Featured Research

from universities, journals, and other organizations

Team Excavating Mammoth On Gulf Coast

Date:
February 11, 2004
Source:
Texas A&M University
Summary:
Excavation of what is believed to be remains of the first-dated mammoth discovered on the Texas Gulf Coast is in its initial phases but living up to the expectations of its researchers, a team of students and archaeologists from Texas A&M University's Center for the Study of the First Americans.

COLLEGE STATION, Feb. 10, 2004 – Excavation of what is believed to be remains of the first-dated mammoth discovered on the Texas Gulf Coast is in its initial phases but living up to the expectations of its researchers, a team of students and archaeologists from Texas A&M University's Center for the Study of the First Americans.

Related Articles


The mammoth was found buried in a sand pit just outside Lake Jackson, Texas in the town of Clute by a backhoe operator for Vernor Material & Equipment Co. who uncovered a pair of tusks. Further examination revealed skull remains and miscellaneous bones.

The mammoth, which could be about 38,000 years old, judging from the age of logs recovered near the site, is believed to be a Columbian mammoth. These mammoths were slightly larger and less hairy than their famous cousin, the wooly. In addition, fossil logs and remains of bison, horse, deer and turtle are present, providing a glimpse of a unique Ice Age environment buried 35' below the surface, said Robson Bonnichsen, director of the Center for the Study of the First Americans

Bonnichsen, who is overseeing the excavation, explained that a community approach is being used to support the investigations of the accidental discovery at the Clute site. Vernor Materials & Equipment, Inc., the landowner, has provided access to the site and equipment. The City of Clute is providing 24-hour security. Members of the Brazosport Archaeological Society are assisting Texas A&M graduate students in excavating the mammoth. ConocoPhillips and the city merchants have provided much needed support for the project.

Following scientific study at Texas A&M, plans call for the remains to be exhibited in the Brazosport Museum of Natural Science.


Story Source:

The above story is based on materials provided by Texas A&M University. Note: Materials may be edited for content and length.


Cite This Page:

Texas A&M University. "Team Excavating Mammoth On Gulf Coast." ScienceDaily. ScienceDaily, 11 February 2004. <www.sciencedaily.com/releases/2004/02/040211074545.htm>.
Texas A&M University. (2004, February 11). Team Excavating Mammoth On Gulf Coast. ScienceDaily. Retrieved October 24, 2014 from www.sciencedaily.com/releases/2004/02/040211074545.htm
Texas A&M University. "Team Excavating Mammoth On Gulf Coast." ScienceDaily. www.sciencedaily.com/releases/2004/02/040211074545.htm (accessed October 24, 2014).

Share This



More Fossils & Ruins News

Friday, October 24, 2014

Featured Research

from universities, journals, and other organizations


Featured Videos

from AP, Reuters, AFP, and other news services

Deep Sea 'mushroom' Could Be Early Branch on Tree of Life

Deep Sea 'mushroom' Could Be Early Branch on Tree of Life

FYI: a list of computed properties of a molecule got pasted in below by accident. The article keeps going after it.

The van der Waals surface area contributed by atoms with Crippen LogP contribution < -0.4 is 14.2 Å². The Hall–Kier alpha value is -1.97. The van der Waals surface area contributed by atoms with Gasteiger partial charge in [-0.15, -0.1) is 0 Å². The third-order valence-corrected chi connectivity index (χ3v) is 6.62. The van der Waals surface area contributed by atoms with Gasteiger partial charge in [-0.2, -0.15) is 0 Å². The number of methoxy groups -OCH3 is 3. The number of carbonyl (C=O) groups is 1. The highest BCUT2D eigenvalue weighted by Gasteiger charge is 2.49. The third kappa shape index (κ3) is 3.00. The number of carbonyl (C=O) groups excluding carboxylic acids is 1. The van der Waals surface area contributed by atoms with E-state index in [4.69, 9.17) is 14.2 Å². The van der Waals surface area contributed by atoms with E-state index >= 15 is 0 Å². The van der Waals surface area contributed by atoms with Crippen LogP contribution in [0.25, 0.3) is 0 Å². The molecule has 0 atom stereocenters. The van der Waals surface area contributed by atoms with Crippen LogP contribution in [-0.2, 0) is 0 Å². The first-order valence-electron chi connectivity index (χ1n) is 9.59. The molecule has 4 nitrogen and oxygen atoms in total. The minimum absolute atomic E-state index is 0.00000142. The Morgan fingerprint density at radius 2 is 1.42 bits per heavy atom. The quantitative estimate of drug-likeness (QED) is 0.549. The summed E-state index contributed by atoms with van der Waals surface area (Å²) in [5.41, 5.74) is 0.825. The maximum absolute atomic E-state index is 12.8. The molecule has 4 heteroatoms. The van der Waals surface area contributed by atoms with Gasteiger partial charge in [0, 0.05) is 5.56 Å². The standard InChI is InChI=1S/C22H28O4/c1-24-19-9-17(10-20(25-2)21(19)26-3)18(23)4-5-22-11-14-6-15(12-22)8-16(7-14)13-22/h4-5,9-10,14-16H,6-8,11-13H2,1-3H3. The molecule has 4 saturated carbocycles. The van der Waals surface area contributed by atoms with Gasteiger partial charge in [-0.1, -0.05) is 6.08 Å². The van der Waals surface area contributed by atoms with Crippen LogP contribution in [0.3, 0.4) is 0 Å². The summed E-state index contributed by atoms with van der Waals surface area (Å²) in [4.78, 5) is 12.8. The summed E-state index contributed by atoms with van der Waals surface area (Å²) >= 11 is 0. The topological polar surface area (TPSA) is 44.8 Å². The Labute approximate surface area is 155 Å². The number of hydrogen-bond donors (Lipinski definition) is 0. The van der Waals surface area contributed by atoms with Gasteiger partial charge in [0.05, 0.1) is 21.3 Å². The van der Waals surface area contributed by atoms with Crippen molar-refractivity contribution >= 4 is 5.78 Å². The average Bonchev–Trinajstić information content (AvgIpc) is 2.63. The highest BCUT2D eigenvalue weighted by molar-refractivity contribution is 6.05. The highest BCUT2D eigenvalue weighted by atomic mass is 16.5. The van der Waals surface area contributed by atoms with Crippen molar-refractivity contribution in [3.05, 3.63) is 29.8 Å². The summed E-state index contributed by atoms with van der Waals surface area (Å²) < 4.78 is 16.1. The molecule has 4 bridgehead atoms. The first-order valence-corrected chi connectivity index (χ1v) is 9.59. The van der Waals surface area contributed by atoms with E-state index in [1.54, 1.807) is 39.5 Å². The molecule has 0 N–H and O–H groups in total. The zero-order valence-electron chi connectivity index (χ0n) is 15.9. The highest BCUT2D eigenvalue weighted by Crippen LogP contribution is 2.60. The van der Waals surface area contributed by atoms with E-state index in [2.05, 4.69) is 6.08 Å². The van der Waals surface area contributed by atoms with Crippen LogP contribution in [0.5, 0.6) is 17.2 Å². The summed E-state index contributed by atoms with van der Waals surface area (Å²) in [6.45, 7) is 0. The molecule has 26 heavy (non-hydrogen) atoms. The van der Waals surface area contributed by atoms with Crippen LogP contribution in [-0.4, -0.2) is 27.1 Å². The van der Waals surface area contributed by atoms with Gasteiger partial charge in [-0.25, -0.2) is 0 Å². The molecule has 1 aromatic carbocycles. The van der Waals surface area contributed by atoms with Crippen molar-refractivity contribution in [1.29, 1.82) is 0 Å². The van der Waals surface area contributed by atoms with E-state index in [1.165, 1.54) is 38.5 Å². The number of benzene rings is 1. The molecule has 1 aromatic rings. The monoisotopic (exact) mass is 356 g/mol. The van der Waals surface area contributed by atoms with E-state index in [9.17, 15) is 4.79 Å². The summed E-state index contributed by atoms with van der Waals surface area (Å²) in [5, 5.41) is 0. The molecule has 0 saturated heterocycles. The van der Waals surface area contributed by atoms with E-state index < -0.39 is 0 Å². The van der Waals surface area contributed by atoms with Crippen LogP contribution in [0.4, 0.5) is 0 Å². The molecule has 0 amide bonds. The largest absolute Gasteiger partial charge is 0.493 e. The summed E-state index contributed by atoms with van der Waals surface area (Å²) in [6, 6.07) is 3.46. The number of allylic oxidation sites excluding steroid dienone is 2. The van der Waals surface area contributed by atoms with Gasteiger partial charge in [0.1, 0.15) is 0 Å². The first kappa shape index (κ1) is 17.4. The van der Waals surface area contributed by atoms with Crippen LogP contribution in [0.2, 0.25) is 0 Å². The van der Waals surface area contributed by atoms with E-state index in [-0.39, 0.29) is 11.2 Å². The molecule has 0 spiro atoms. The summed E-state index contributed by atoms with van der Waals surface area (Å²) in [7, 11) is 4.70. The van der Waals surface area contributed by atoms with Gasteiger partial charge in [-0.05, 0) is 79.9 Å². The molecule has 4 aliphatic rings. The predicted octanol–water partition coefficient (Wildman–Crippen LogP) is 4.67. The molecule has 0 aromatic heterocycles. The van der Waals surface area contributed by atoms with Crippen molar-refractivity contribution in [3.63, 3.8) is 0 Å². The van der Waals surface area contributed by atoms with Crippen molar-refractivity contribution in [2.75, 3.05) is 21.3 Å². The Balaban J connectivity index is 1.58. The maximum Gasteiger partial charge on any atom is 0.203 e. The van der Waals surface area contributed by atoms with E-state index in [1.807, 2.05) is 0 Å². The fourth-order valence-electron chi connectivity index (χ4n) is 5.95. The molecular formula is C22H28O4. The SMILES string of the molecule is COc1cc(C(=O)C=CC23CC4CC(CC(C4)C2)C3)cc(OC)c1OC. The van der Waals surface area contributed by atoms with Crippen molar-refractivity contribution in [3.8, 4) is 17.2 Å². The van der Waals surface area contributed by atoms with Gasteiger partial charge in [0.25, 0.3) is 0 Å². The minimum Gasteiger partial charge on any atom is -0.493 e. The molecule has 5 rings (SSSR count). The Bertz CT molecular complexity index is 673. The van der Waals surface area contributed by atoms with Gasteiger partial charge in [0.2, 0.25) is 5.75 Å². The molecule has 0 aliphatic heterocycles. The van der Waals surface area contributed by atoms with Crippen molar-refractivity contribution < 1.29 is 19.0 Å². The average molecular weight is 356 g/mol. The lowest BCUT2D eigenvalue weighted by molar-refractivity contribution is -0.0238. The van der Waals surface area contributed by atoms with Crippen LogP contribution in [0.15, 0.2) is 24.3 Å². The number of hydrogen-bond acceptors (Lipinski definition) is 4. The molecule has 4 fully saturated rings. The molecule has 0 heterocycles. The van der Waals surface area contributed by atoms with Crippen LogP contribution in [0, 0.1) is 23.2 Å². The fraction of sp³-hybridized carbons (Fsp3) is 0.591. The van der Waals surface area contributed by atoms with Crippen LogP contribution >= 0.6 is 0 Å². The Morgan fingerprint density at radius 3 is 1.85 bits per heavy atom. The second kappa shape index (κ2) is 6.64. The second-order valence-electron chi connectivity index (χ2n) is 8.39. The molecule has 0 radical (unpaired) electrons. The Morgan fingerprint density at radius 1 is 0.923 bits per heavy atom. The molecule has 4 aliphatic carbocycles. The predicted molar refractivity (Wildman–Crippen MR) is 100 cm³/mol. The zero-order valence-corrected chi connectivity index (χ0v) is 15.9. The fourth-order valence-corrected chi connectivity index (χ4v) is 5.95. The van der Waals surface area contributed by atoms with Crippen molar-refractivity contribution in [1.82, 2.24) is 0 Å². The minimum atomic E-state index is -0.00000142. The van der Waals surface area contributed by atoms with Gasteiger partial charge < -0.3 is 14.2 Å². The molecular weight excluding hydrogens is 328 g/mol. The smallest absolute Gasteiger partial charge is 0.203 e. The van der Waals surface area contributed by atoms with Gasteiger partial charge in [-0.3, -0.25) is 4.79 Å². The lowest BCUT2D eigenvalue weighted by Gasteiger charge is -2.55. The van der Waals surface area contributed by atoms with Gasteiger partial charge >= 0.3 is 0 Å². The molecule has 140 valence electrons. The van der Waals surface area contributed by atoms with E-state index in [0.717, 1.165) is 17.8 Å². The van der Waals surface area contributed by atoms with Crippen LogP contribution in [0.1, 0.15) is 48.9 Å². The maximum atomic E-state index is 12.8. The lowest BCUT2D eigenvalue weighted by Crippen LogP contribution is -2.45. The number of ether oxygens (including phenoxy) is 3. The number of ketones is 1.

Reuters - Innovations Video Online (Oct. 24, 2014) Miniature deep sea animals discovered off the Australian coast almost three decades ago are puzzling scientists, who say the organisms have proved impossible to categorise. Academics at the Natural History of Denmark have appealed to the world scientific community for help, saying that further information on Dendrogramma enigmatica and Dendrogramma discoides could answer key evolutionary questions. Jim Drury has more. Video provided by Reuters
Powered by NewsLook.com
Fossil Treasures at Risk in Morocco Desert Town

Fossil Treasures at Risk in Morocco Desert Town

AFP (Oct. 23, 2014) Hundreds of archeological jewels in and around the town of 30,000 people prompt geologists and archeologists to call the Erfoud area "the largest open air fossil museum in the world". Duration: 02:17 Video provided by AFP
Powered by NewsLook.com
Oldest Bone Ever Sequenced Shows Human/Neanderthal Mating

Oldest Bone Ever Sequenced Shows Human/Neanderthal Mating

Newsy (Oct. 23, 2014) A 45,000-year-old thighbone is showing when humans and neanderthals may have first interbred and revealing details about our origins. Video provided by Newsy
Powered by NewsLook.com
Weird-Looking Dinosaur Solves 50-Year-Old Mystery

Weird-Looking Dinosaur Solves 50-Year-Old Mystery

Newsy (Oct. 23, 2014) You've probably seen some weird-looking dinosaurs, but have you ever seen one this weird? It's worth a look. Video provided by Newsy
Powered by NewsLook.com

Search ScienceDaily

Number of stories in archives: 140,361

Find with keyword(s):
Enter a keyword or phrase to search ScienceDaily for related topics and research stories.

Save/Print:
Share:

Breaking News:

Strange & Offbeat Stories


Plants & Animals

Earth & Climate

Fossils & Ruins

In Other News

... from NewsDaily.com

Science News

Health News

Environment News

Technology News



Save/Print:
Share:

Free Subscriptions


Get the latest science news with ScienceDaily's free email newsletters, updated daily and weekly. Or view hourly updated newsfeeds in your RSS reader:

Get Social & Mobile


Keep up to date with the latest news from ScienceDaily via social networks and mobile apps:

Have Feedback?


Tell us what you think of ScienceDaily -- we welcome both positive and negative comments. Have any problems using the site? Questions?
Mobile: iPhone Android Web
Follow: Facebook Twitter Google+
Subscribe: RSS Feeds Email Newsletters
Latest Headlines Health & Medicine Mind & Brain Space & Time Matter & Energy Computers & Math Plants & Animals Earth & Climate Fossils & Ruins